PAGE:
Cookie banner

This site uses cookies. Select "Block all non-essential cookies" to only allow cookies necessary to display content and enable core site features. Select "Accept all cookies" to also personalize your experience on the site with ads and partner content tailored to your interests, and to allow us to measure the effectiveness of our service.

To learn more, review our Cookie Policy, Privacy Notice and Terms of Use.

clock menu more-arrow no yes mobile

Filed under:

Launch NYC Aims to Sell NYFW Clothes On-Site, Immediately

Image via Shutterstock
Image via Shutterstock

Racked is no longer publishing. Thank you to everyone who read our work over the years. The archives will remain available here; for new stories, head over to, where our staff is covering consumer culture for The Goods by Vox. You can also see what we’re up to by signing up here.

New York Fashion Week will dip its toe into retail this season with the debut of a new concept by Manufacture New York. The fashion incubator is starting its own Fashion Week show destination, which will integrate retail, showroom and runway at one space in Chelsea.

From February 5 through 12, the Fashion Week project—named Launch NYC—will present as many as 18 shows from a diverse group of designers. And unlike other Fashion Week stops which only focus on runway, Launch NYC will also allow attendees to preview and purchase items.

So far, up-and-coming designers such as Linie NYC, Gita Omri, and Abacaxi are confirmed, and a few "big name" designers will present shows as well, according to MNY CEO Bob Bland.

"When I would attend runway shows at Fashion Week, I was always excited to see the pieces after the show and wanted to buy them but they weren't available 'til much later," Bland told Racked at Launch NYC's studio on 17th Street last week.

NYFW has been forced to evolve in recent years, and several NYFW locations have sprung up to threaten IMG's powerful presence, like Milk Studios in Chelsea and Spring Studios in Tribeca, as well as several galleries.

Many have complained the scene at Lincoln Square has gotten too crowded; as the New York Times noted in September, a few designers find the site "depressing" and say that though the shows, "may look like the most fabulous party on earth, insiders are getting a little tired of all the fuss." After much buzz about NYFW crashers, IMG Fashion announced last month it would implement tighter credentialing for Fashion Week. Still, designers like Vera Wang, Diane von Furstenberg and Michael Kors have all announced they will not show at Lincoln Square this season.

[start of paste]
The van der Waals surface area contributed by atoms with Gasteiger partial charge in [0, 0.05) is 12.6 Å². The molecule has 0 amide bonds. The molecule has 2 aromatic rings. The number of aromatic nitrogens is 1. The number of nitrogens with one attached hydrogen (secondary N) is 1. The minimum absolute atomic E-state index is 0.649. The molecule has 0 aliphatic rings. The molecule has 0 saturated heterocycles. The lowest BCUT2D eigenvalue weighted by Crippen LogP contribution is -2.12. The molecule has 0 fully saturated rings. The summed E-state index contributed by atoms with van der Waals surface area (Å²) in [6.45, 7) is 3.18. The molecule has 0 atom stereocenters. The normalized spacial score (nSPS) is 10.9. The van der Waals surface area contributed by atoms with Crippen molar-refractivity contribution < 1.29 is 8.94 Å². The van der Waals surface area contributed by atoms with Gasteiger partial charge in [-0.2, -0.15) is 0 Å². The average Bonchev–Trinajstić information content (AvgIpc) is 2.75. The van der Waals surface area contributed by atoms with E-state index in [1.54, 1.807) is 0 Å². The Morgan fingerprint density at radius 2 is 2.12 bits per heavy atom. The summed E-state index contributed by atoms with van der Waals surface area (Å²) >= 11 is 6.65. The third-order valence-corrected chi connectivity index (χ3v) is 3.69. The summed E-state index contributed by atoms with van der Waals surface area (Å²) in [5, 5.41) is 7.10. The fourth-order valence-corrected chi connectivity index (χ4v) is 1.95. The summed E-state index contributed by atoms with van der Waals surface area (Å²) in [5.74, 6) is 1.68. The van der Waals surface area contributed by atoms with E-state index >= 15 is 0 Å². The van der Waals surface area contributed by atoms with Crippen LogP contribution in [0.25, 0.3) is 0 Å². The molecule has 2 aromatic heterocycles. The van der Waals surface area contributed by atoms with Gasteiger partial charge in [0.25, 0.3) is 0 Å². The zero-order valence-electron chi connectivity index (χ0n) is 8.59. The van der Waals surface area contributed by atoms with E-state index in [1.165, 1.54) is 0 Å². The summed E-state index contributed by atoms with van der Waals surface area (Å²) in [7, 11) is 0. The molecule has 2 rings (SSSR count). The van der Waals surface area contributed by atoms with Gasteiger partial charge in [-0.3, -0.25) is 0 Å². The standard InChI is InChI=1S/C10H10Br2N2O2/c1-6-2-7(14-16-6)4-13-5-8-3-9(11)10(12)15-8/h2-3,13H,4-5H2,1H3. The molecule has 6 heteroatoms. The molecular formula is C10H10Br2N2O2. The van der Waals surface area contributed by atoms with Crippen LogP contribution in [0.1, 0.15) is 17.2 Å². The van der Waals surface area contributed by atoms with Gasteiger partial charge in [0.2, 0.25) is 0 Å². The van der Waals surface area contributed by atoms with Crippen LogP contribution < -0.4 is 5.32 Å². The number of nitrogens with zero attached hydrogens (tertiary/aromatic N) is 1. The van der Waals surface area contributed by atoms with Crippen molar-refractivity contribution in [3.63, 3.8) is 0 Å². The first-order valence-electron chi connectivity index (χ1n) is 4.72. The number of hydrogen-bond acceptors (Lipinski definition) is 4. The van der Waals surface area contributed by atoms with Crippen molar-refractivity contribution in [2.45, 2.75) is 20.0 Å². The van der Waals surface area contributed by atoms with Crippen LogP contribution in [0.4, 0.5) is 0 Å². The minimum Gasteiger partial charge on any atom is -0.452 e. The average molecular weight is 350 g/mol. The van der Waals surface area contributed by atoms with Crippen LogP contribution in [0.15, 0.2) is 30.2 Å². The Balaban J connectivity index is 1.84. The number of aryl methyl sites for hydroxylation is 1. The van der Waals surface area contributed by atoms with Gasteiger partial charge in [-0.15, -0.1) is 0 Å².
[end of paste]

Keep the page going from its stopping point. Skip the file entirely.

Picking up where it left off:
Image via Shutterstock.

Bland said MNY is still looking for other designers to partner with, so long as they meet the criteria, which is to have domestic manufacturing.

Launch NYC's space has bare-white brick walls, wooden floors and high ceilings, giving designers a blank-canvas opportunity to be creative with their shows. The 5,000-square-foot pop-up space is owned by electronics store Adorama, one of the event's sponsors.

MNY's shows will be live streamed, with video monitors outside for passersby to watch. As a form of performance art, some designers will be set up at sewing machines inside the studio's window-front to create some samples.

A fashion show at Launch NYC costs $7,500, with a max capacity seating of 250. Tickets can be available to press, VIPs, or the general public, depending on the designers' preference. This is in sharp contrast to Mercedes Benz's Fashion Week model at Lincoln Center, where shows start at $25,000. Bland said the goal is to make NYFW accessible to a full array of designers.

"Fashion Week didn't make financial sense for while for many designers. I'm not saying Fashion Week is dead but the fashion community needs to take the creativity that's put into big-scale Fashion Week and reinvent the fashion ecosystem," she said. "The fashion community should work together to make Fashion Week accessible to everyone."
· DVF, Michael Kors: Tribeca Is the New Lincoln Center [Racked]
· Carolina Herrera Probably Too Elegant for Even the New NYFW [Racked]
· Five Major Changes to Expect at Fashion Week This Spring [Racked]